Here’s what you need to consider if you’re after a place in the sun – at home or abroad
Buying a holiday home is the dream for most of us. Who wouldn’t want a place to escape to as and when the mood takes you? And whether it’s a bolthole in the country, a place by the sea or a villa abroad, they all have massive advantages.
But a holiday home doesn’t just need to be a dream, especially if you’re savvy. It could actually be a good investment and earn you an extra income if you rent it out. There are lots of things to consider, however, when buying a second property, especially if it happens to be abroad.
So, where to start?
To rent out or not
The type of holiday home you opt to buy will most likely depend on whether you plan to rent it out or not. If you’re planning to keep it for personal use only it’s always worth considering buying something that could be rented out in future if circumstances change. And a bigger property is a good idea for this reason as it brings a higher rental price if eventually you do decide to rent it out.
But if you do plan to let it straight away, Bev Dumbleton, chief operating officer at Sykes Holiday Cottages, has some tips. “Write a list of must-haves to focus on when you’re considering where to buy your holiday home,” she says, “in order to maximise the potential occupancy and booking value. These could include desirable location, proximity to local amenities, or good transport links.
“Think about what the property you are looking to buy can offer over other holiday lets in the area – does it have any unique selling points? Additionally, think about whether it has year-round appeal to ensure a steady flow of bookings.
“A holiday rental specialist can give you expert guidance on the area you’re considering buying in, what customers typically want from a property of that size and how much you can expect to achieve in rental income each year.”
Location, location, location
The demand for British staycations is soaring, according to Dumbleton, so now could be the perfect time to buy on home turf.
She adds: “Whether it’s the Cornish coastline, quintessentially English cottages in the Cotswolds or rugged moorland of the Peak District, each region in the UK has its own unique character and something to offer for every holidaymaker.”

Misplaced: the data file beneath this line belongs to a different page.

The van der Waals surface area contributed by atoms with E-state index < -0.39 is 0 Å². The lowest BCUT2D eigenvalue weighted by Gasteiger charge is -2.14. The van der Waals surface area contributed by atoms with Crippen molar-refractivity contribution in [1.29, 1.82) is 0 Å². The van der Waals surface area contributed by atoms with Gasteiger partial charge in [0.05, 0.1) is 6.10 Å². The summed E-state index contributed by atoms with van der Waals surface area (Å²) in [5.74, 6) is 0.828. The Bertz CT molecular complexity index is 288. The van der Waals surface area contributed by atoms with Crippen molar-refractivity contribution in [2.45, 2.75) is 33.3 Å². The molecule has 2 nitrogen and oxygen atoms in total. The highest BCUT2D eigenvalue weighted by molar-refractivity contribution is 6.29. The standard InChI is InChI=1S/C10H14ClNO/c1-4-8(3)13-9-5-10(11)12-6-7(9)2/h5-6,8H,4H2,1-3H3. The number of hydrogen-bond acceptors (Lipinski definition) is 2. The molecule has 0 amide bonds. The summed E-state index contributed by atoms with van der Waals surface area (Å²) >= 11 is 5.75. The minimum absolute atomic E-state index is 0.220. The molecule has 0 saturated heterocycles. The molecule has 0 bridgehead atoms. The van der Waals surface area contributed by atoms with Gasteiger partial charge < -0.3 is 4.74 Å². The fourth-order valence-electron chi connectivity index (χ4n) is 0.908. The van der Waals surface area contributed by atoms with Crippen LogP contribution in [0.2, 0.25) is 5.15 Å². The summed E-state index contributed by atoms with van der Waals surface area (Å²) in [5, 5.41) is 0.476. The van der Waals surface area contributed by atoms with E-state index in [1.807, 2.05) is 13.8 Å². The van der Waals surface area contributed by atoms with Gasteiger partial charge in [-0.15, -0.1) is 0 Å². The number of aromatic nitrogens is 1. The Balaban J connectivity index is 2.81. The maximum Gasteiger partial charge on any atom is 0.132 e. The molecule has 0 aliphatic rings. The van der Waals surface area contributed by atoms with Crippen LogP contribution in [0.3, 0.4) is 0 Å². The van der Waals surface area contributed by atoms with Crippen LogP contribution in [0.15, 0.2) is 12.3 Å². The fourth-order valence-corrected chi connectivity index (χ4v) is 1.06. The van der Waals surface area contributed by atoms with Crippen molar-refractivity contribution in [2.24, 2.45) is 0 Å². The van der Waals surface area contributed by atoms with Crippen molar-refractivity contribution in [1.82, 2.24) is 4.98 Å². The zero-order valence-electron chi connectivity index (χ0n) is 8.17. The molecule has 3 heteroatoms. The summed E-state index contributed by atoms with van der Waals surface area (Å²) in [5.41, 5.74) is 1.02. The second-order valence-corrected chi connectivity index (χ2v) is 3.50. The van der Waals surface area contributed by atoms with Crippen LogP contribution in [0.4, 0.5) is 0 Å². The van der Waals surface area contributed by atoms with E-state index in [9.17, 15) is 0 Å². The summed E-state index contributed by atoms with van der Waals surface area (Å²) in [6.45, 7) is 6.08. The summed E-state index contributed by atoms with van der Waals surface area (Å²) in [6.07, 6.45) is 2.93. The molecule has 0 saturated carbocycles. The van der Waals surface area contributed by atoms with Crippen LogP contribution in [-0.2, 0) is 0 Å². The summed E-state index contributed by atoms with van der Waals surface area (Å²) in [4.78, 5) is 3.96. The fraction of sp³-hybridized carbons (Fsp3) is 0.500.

If you plan to buy abroad, then think about the location, accessibility and proximity to the airport.
Knowing exactly what you’re getting yourself into is vital when investing such a large sum of money. It’s common sense really, but also sound advice as it’s easy to get swept away with the idea of a holiday dream.
Make sure you follow the local laws on buying and renting out property. This applies to both home and abroad as places like St Ives in Cornwall have a ban on second homes to protect businesses from off-season quiet times.
Also, investigate thoroughly before you buy, especially when purchasing abroad. Check the vendor definitely owns the title deeds to the property and land or if it’s a new property, ensure the title deeds actually exist.
It’s also good to speak to other holiday home owners who have brought in the same area as they can offer good insights.
Seek independent advice
If you’re buying a property abroad, there’s a guide at Gov.uk, along with individual guides for various countries.
If buying abroad always deal with an English-speaking adviser or lawyer. Choose them yourself and get written confirmation of what has been agreed in any negotiations. As well as always getting a paper receipt for any money paid.
Check that all utilities, such as water, sewage and electricity, are connected and that you will be able to use them.
It is important to look at and compare different products and services on offer from lenders before accepting any deal. Look for one which is most appropriate for your needs and pay attention to the interest rate and repayment period. Look out for fees for setting up the mortgage, as well as early repayment and cancellation fees. Make sure you fully understand the mortgage agreement you sign.
If buying abroad it is important to consider the impact of fluctuations of the local currency against the pound and how they could affect interest rate rises on repayments.
Tick all the right boxes
If you have decided to rent out your property, ensure your holiday home is a popular choice for families.
Dumbleton says: “It’s essential to ensure your holiday let is equipped with all the necessary amenities. We’ve found that high-speed Wi-Fi, garden space and off-road parking are particularly sought-after features, as well as dishwashers, smart TVs and homes where pets are welcome.
“Make sure your property is child-friendly. Make the most of any outdoor space with some garden games – features such as a swing set, climbing frame, trampoline or a Wendy house are always a huge hit with guests. Some owners also like to provide a dedicated games room.
“Also, consider potential luxury additions. Our properties with hot tubs, on average, earn 51 per cent more than those that don’t. Stand-out features like hot tubs, wood burning stoves and open fires tend to be received very well by guests and often encourage repeat bookings.”
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